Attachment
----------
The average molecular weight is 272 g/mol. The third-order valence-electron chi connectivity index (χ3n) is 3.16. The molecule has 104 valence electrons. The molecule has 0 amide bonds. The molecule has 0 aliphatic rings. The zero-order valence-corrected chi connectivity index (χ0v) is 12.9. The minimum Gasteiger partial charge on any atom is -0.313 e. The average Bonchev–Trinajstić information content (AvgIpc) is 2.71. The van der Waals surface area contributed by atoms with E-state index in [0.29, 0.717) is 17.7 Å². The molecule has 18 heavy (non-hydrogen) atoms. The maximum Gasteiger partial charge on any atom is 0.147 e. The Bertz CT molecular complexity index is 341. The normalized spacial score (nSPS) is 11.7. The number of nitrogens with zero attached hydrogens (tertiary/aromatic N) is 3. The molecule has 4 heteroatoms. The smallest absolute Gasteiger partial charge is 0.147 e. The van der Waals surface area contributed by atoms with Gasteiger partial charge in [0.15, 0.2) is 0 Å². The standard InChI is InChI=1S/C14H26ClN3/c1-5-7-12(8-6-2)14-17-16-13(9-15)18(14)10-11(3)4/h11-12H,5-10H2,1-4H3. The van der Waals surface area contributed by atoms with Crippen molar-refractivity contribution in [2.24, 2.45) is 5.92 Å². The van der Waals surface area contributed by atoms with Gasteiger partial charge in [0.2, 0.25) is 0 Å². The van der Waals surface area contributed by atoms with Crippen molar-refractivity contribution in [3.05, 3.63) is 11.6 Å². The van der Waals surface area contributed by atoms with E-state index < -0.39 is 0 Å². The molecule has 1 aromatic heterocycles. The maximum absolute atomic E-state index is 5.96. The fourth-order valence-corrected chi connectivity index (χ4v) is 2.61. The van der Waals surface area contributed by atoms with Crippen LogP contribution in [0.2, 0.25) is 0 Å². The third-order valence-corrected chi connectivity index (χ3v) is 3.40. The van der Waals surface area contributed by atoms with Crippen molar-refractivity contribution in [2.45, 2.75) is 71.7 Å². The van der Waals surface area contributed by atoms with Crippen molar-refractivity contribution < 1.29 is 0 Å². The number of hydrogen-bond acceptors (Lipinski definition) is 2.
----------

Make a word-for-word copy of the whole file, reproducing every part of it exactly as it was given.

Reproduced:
The average molecular weight is 272 g/mol. The third-order valence-electron chi connectivity index (χ3n) is 3.16. The molecule has 104 valence electrons. The molecule has 0 amide bonds. The molecule has 0 aliphatic rings. The zero-order valence-corrected chi connectivity index (χ0v) is 12.9. The minimum Gasteiger partial charge on any atom is -0.313 e. The average Bonchev–Trinajstić information content (AvgIpc) is 2.71. The van der Waals surface area contributed by atoms with E-state index in [0.29, 0.717) is 17.7 Å². The molecule has 18 heavy (non-hydrogen) atoms. The maximum Gasteiger partial charge on any atom is 0.147 e. The Bertz CT molecular complexity index is 341. The normalized spacial score (nSPS) is 11.7. The number of nitrogens with zero attached hydrogens (tertiary/aromatic N) is 3. The molecule has 4 heteroatoms. The smallest absolute Gasteiger partial charge is 0.147 e. The van der Waals surface area contributed by atoms with Gasteiger partial charge in [0.15, 0.2) is 0 Å². The standard InChI is InChI=1S/C14H26ClN3/c1-5-7-12(8-6-2)14-17-16-13(9-15)18(14)10-11(3)4/h11-12H,5-10H2,1-4H3. The van der Waals surface area contributed by atoms with Crippen molar-refractivity contribution in [2.24, 2.45) is 5.92 Å². The van der Waals surface area contributed by atoms with Gasteiger partial charge in [0.2, 0.25) is 0 Å². The van der Waals surface area contributed by atoms with Crippen molar-refractivity contribution in [3.05, 3.63) is 11.6 Å². The van der Waals surface area contributed by atoms with E-state index < -0.39 is 0 Å². The molecule has 1 aromatic heterocycles. The maximum absolute atomic E-state index is 5.96. The fourth-order valence-corrected chi connectivity index (χ4v) is 2.61. The van der Waals surface area contributed by atoms with Crippen LogP contribution in [0.2, 0.25) is 0 Å². The third-order valence-corrected chi connectivity index (χ3v) is 3.40. The van der Waals surface area contributed by atoms with Crippen molar-refractivity contribution in [2.45, 2.75) is 71.7 Å². The van der Waals surface area contributed by atoms with Crippen molar-refractivity contribution < 1.29 is 0 Å². The number of hydrogen-bond acceptors (Lipinski definition) is 2.